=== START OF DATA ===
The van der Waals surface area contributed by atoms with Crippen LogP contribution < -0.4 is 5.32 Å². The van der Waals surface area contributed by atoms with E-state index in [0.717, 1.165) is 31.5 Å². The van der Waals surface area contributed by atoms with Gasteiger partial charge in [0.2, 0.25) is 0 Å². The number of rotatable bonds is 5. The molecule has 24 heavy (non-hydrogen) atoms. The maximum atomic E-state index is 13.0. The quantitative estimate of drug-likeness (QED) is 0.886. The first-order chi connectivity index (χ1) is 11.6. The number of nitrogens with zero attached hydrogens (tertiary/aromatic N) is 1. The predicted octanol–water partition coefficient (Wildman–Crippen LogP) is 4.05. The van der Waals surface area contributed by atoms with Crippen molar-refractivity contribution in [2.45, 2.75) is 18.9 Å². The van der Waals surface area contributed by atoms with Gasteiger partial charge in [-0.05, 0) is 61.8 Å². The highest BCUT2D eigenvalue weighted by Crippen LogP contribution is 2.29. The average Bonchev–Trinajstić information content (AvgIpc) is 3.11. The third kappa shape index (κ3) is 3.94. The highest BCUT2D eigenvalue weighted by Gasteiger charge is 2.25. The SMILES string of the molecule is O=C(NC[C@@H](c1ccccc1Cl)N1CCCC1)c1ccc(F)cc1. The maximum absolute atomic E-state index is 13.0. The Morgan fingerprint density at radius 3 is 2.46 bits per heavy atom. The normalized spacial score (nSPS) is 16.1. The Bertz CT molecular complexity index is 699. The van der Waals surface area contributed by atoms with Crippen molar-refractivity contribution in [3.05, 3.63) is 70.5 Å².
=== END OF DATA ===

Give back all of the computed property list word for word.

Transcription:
The van der Waals surface area contributed by atoms with Crippen LogP contribution < -0.4 is 5.32 Å². The van der Waals surface area contributed by atoms with E-state index in [0.717, 1.165) is 31.5 Å². The van der Waals surface area contributed by atoms with Gasteiger partial charge in [0.2, 0.25) is 0 Å². The number of rotatable bonds is 5. The molecule has 24 heavy (non-hydrogen) atoms. The maximum atomic E-state index is 13.0. The quantitative estimate of drug-likeness (QED) is 0.886. The first-order chi connectivity index (χ1) is 11.6. The number of nitrogens with zero attached hydrogens (tertiary/aromatic N) is 1. The predicted octanol–water partition coefficient (Wildman–Crippen LogP) is 4.05. The van der Waals surface area contributed by atoms with Crippen molar-refractivity contribution in [2.45, 2.75) is 18.9 Å². The van der Waals surface area contributed by atoms with Gasteiger partial charge in [-0.05, 0) is 61.8 Å². The highest BCUT2D eigenvalue weighted by Crippen LogP contribution is 2.29. The average Bonchev–Trinajstić information content (AvgIpc) is 3.11. The third kappa shape index (κ3) is 3.94. The highest BCUT2D eigenvalue weighted by Gasteiger charge is 2.25. The SMILES string of the molecule is O=C(NC[C@@H](c1ccccc1Cl)N1CCCC1)c1ccc(F)cc1. The maximum absolute atomic E-state index is 13.0. The Morgan fingerprint density at radius 3 is 2.46 bits per heavy atom. The normalized spacial score (nSPS) is 16.1. The Bertz CT molecular complexity index is 699. The van der Waals surface area contributed by atoms with Crippen molar-refractivity contribution in [3.05, 3.63) is 70.5 Å².